Flouchi floundering

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Fun to watch a little political theater with the chief Covid propagandist.

There will be a special place in hell reserved for the 0;Doctor”.

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3 thoughts on “Flouchi floundering

  1. smj

    Apollo’s spawn will save us from the coronis…


    …They just have to chase down the right particles…


    “physic (n.)
    c. 1300, fysike, phisike, “a healing potion;” early 14c., “natural science;” mid-14c. “healthful regimen;” late 14c., “the art of healing, medical science or theory;” from Old French fisike “natural science, art of healing” (12c.) and directly from Latin physica (fem. singular of physicus) “study of nature,” from Greek physik? (epist?m?) “(knowledge) of nature,” from fem. of physikos “pertaining to nature,” from physis “nature,” from phyein “to bring forth, produce, make to grow” (related to phyton “growth, plant,” phyl? “tribe, race,” phyma “a growth, tumor”) from PIE root *bheue- “to be, exist, grow.””

  2. smj

    Perhaps in order to prevent confusion we should refer to “doctors” by their original epithet…

    “ leech (n.2)
    “physician” (obsolete, poetical, or archaic), from Old English læce “leech,” probably from Old Danish læke, from Proto-Germanic *lekjaz “enchanter, one who speaks magic words; healer, physician” (source also of Old Frisian letza, Old Saxon laki, Old Norse læknir, Old High German lahhi, Gothic lekeis “physician”), literally “one who counsels,” perhaps connected with a root found in Celtic (compare Irish liaig “charmer, exorcist, physician”) and Slavic (compare Serbo-Croatian lijekar, Polish lekarz), from PIE *lep-agi “conjurer,” from root *leg- (1) “to collect, gather,” with derivatives meaning “to speak (to ‘pick out words’).”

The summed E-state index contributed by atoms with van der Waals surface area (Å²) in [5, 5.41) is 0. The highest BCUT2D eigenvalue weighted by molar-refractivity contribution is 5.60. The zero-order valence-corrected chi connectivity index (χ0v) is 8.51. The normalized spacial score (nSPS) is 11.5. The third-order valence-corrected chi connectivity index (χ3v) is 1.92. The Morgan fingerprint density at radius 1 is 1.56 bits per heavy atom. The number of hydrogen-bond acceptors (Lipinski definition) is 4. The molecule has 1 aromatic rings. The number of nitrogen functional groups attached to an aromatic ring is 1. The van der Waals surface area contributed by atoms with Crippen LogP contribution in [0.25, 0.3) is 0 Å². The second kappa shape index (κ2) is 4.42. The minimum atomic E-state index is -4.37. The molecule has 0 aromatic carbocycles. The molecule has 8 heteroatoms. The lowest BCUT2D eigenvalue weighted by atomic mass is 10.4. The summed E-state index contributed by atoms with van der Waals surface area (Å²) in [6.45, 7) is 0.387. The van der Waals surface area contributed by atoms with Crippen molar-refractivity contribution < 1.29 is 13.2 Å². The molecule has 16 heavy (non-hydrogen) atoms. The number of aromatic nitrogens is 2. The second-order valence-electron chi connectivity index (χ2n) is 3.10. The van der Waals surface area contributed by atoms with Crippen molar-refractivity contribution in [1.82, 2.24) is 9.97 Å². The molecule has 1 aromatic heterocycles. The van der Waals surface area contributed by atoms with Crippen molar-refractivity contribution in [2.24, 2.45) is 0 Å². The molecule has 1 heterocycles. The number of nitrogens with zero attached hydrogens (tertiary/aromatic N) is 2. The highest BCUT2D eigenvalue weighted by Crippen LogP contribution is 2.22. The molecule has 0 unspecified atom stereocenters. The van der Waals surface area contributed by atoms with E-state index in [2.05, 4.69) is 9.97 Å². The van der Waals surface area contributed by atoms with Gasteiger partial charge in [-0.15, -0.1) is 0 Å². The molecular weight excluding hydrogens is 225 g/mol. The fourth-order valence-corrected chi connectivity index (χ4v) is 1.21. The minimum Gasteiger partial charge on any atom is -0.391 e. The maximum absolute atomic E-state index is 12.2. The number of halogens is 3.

For sense development, compare Old Church Slavonic baliji “doctor,” originally “conjurer,” related to Serbo-Croatian bajati “enchant, conjure;” Old Church Slavonic vra?i, Russian vra? “doctor,” related to Serbo-Croatian vra? “sorcerer, fortune-teller.” The form merged with leech (n.1) in Middle English, apparently by folk etymology. In early Middle English also of God and Christ; by 17c. the sense had so deteriorated leech typically was applied only to veterinary practitioners, and soon it was entirely archaic.”


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